Sir John Graham has been remembered as a loving family man and tireless educator at his funeral in Auckland today, ahead of a stirring haka from Auckland Grammar students.
Sir John, knighted in 2011 after being acknowledged as one of New Zealand's most highly regarded All Black captains and education leaders, died last week at the age of 82.
Former broadcaster Murray Deaker told well-wishers gathered in the Holy Trinity Cathedral, as well as those watching outside on large TV screens, that he will miss his late friend.
"Why is it that men, in particular, have looked up to D J Graham, almost revering him? It's because many of us experienced, in a very personal way, his compassion," he said.
"He had qualities which made him an outstanding leader, a great man, a compassionate educator, a loyal friend and a great family man."
Former educator John Taylor says Sir John was a strong leader for other headmasters to follow.
"He was uncompromising in sticking to the highest of standards, values and principles in education and in life," Mr Taylor said.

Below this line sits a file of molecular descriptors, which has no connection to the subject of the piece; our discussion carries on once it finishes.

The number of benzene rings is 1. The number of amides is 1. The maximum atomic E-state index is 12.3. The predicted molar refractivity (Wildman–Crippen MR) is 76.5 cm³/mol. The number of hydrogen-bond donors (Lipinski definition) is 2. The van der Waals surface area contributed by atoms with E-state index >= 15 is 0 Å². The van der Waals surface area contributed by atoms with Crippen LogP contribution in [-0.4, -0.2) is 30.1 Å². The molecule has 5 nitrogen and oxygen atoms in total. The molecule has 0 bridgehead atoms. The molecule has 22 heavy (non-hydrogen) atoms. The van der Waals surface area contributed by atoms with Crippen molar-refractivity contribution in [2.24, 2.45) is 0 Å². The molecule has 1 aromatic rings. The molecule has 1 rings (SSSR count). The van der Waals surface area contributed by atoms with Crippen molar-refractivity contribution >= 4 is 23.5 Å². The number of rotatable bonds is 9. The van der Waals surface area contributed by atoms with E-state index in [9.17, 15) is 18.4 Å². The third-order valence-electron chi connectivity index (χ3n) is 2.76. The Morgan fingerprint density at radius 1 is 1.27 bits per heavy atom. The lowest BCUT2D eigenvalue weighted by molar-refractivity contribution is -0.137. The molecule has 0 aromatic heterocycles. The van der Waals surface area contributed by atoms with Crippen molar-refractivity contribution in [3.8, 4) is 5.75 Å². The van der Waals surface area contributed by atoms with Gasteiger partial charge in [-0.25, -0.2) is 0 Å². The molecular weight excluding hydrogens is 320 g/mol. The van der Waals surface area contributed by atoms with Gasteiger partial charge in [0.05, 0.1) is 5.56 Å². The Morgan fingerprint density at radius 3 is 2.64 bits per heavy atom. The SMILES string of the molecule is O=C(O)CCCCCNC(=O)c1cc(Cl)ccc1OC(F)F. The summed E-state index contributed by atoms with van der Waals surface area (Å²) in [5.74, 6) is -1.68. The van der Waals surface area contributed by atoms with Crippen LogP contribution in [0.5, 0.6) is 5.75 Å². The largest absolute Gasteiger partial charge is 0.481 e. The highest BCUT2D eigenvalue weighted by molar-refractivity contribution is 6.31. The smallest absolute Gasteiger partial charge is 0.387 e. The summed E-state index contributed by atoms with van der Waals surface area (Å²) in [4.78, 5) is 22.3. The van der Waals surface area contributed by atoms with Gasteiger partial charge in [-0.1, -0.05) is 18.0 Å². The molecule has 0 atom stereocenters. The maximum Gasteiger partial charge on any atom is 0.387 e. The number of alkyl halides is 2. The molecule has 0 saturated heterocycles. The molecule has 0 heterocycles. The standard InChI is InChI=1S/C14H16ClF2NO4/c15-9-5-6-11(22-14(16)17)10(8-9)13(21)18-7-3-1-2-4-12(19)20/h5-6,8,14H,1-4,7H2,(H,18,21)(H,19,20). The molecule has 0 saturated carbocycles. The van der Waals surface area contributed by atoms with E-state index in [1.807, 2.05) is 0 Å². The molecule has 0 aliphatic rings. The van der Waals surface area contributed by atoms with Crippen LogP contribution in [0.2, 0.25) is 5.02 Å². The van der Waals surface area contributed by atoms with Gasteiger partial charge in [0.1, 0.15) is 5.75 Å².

"But he was also compassionate - hugely compassionate - and had a wonderful sense of humour."
After his teaching career, Sir John held a number of directorships, including at Renaissance Corp, The University Bookshop and Owens Group.
He was chairman of the NZ Education Scholarship Trust and a long serving member of the Woolf Fisher Trust.
He was also the founder of the Maxim Institute, a public policy think tank, which he directed from 2001 to 2009.
Sir John played 22 tests for the All Blacks, including three as captain, between 1958 and 1964, and was president of the New Zealand Rugby Union from 2005 to 2007. He was also the New Zealand cricket team manager from 1997 to 1999.
In 1999, Sir John was named New Zealander of the Year by North & South magazine, and in 2009 he received the Distinguished Citizen of Auckland Award.
Newshub / NZN